Owing to the late period at which this information reached us ; it has not been in our power to discover who were the owners of the Eagle privateer : a subject of regret, as, in all probability, we should then have been enabled to give more full and satisfactory details of an action so highly creditable to the British captain and his crew. At all events, sufficient has appeared to show clearly, that Lieutenant Sennequier, instead of being rewarded for having escaped from, ought to have been cashiered for not having captured the British privateer, which, after so long and well fought an action on her part, his most decided superiority of force had reduced to so crippled and defenceless a state.
On the 11th of July, the British 44-gun ship, Regulus, Captain George Eyre, cruising off the north-west end of the island of Porto-Rico, discovered five vessels at anchor in Aguada bay, under the protection of some batteries. Being resolved to attempt, their capture or destruction, Captain Eyre manned a prize-schooner in company, and sent her with the boats of the Regulus under the orders of Lieutenant John Good, assisted by Lieutenant William Holman and master's mate, Thomas Finch, to execute the service ; the Regulus herself standing in to cover and protect her boats in their advance.
Owing to the failure of wind, neither the ship nor the schooner were able to get near enough to afford any material assistance. Lieutenant Good, however, by his judicious arrangement and spirited conduct, executed the service with the boats alone ; bringing out three of the largest vessels, a ship, a brig, and an armed schooner. Had there been the smallest breath of wind, the remaining two vessels having been boarded and in possession for a considerable time, would also have been carried off ; but, it falling a dead calm at the moment the cables were cut, and there not being a sufficiency of boats to tow so many vessels, it became necessary to quit two of the vessels, in order to secure the three which appeared to be of the most importance.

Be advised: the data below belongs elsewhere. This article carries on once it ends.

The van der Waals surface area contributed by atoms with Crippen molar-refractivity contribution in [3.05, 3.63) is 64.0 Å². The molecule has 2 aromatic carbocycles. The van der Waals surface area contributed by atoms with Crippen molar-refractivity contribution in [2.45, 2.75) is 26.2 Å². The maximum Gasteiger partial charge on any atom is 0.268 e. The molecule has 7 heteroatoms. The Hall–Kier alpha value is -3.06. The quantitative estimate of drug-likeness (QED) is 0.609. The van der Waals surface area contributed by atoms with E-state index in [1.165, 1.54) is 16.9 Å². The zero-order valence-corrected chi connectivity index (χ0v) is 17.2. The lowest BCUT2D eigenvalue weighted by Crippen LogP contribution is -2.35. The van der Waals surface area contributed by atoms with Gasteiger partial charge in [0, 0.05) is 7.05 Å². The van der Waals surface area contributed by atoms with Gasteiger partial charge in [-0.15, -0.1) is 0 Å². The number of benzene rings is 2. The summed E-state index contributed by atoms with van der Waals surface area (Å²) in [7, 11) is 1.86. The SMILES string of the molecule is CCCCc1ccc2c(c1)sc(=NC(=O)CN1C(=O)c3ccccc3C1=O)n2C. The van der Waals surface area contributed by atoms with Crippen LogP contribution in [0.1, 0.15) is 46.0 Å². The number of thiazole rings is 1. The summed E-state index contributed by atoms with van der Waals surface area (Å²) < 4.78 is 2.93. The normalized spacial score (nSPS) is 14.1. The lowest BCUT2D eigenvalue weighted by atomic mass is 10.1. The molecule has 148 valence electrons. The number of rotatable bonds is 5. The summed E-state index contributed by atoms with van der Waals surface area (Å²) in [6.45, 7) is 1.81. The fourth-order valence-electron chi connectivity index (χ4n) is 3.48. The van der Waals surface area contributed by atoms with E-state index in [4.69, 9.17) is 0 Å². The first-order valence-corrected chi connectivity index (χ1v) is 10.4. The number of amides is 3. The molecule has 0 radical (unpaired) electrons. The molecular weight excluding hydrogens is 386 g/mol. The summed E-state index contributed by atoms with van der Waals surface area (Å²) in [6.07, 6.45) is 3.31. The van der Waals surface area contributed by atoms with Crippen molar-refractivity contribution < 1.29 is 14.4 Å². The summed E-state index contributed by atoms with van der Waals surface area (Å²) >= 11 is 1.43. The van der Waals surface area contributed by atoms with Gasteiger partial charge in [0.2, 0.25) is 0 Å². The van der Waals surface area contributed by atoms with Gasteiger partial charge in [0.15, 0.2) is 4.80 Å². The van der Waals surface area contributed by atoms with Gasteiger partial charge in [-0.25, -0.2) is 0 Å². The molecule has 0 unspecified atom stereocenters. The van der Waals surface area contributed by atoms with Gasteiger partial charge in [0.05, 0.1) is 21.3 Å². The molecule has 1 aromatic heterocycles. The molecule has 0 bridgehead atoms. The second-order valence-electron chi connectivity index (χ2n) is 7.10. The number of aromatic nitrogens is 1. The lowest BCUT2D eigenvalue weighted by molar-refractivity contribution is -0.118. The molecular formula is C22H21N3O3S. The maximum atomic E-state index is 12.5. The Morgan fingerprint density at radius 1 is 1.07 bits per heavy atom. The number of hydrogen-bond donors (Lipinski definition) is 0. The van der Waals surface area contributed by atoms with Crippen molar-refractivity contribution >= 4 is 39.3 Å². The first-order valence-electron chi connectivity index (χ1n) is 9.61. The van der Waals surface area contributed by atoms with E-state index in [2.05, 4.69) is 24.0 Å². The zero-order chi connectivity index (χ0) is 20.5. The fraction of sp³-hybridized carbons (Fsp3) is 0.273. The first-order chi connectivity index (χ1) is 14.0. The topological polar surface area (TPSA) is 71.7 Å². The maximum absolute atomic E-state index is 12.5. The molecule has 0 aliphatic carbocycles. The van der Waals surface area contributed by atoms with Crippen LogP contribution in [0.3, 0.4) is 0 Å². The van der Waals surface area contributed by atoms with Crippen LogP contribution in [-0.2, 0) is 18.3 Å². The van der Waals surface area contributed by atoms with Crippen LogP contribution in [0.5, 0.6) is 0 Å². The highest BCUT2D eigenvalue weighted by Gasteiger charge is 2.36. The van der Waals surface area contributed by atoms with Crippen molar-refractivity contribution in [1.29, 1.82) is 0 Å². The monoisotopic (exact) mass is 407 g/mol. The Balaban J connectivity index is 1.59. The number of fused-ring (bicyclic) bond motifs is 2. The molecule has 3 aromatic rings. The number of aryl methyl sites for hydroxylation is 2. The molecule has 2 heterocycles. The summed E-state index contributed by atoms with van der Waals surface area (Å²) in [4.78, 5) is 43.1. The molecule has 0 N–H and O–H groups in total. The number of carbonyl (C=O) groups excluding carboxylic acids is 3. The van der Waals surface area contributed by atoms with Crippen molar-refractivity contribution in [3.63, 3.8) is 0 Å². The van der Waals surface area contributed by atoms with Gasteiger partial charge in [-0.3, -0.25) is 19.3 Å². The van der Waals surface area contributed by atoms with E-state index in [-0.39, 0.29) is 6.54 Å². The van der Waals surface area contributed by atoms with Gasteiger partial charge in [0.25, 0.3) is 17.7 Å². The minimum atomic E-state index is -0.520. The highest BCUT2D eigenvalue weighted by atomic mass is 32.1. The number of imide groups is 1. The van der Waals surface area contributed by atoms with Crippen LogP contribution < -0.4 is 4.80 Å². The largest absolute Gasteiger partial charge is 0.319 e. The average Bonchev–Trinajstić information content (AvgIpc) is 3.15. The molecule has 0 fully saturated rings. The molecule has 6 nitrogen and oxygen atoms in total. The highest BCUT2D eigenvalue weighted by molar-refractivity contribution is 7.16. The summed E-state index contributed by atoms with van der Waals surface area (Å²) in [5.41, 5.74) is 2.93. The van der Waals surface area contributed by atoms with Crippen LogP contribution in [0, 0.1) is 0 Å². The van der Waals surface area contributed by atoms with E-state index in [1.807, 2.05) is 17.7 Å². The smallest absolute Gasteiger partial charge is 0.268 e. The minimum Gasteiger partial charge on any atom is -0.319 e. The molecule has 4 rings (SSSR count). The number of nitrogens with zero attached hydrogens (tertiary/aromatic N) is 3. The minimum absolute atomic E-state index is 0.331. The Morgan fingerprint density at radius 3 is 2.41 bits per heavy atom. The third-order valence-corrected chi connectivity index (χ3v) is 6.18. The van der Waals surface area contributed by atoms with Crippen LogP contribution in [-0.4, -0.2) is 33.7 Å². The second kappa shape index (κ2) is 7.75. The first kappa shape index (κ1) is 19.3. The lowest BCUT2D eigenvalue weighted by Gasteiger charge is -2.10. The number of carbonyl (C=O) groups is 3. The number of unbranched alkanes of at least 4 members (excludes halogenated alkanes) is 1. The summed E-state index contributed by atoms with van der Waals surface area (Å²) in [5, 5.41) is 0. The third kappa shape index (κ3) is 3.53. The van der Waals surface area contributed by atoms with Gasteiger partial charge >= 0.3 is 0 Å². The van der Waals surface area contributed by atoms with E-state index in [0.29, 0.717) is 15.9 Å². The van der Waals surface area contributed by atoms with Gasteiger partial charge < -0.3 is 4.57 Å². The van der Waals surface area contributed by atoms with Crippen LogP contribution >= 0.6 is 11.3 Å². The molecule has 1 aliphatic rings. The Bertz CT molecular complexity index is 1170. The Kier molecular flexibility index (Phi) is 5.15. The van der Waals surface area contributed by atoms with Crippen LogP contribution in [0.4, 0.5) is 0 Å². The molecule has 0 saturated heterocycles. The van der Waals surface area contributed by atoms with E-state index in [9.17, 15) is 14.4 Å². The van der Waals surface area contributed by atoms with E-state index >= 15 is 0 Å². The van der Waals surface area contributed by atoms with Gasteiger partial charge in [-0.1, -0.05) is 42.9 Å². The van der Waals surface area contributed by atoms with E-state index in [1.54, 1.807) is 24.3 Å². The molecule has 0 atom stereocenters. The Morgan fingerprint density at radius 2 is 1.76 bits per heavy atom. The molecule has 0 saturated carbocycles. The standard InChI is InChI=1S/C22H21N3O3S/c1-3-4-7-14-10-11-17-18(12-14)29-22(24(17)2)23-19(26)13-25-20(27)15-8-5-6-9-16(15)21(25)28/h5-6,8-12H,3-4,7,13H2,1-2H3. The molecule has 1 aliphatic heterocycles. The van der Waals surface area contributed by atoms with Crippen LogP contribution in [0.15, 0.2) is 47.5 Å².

Notwithstanding an incessant fire kept up by the batteries, close to which, for their security, the vessels had been moored, the British had only one man hurt, but that was the master's mate already named, and who was killed by a grape-shot.
On the 15th of July, at 9 a.m., Carthagena bearing about west by north, distant 29 leagues, the British 64-gun ship, Lion, Captain Manley Dixon, steering east, with a crowd of sail, the wind moderate at west-south-west, descried, in the south-east quarter, standing towards her, four strange ships, which we may at once introduce as the:
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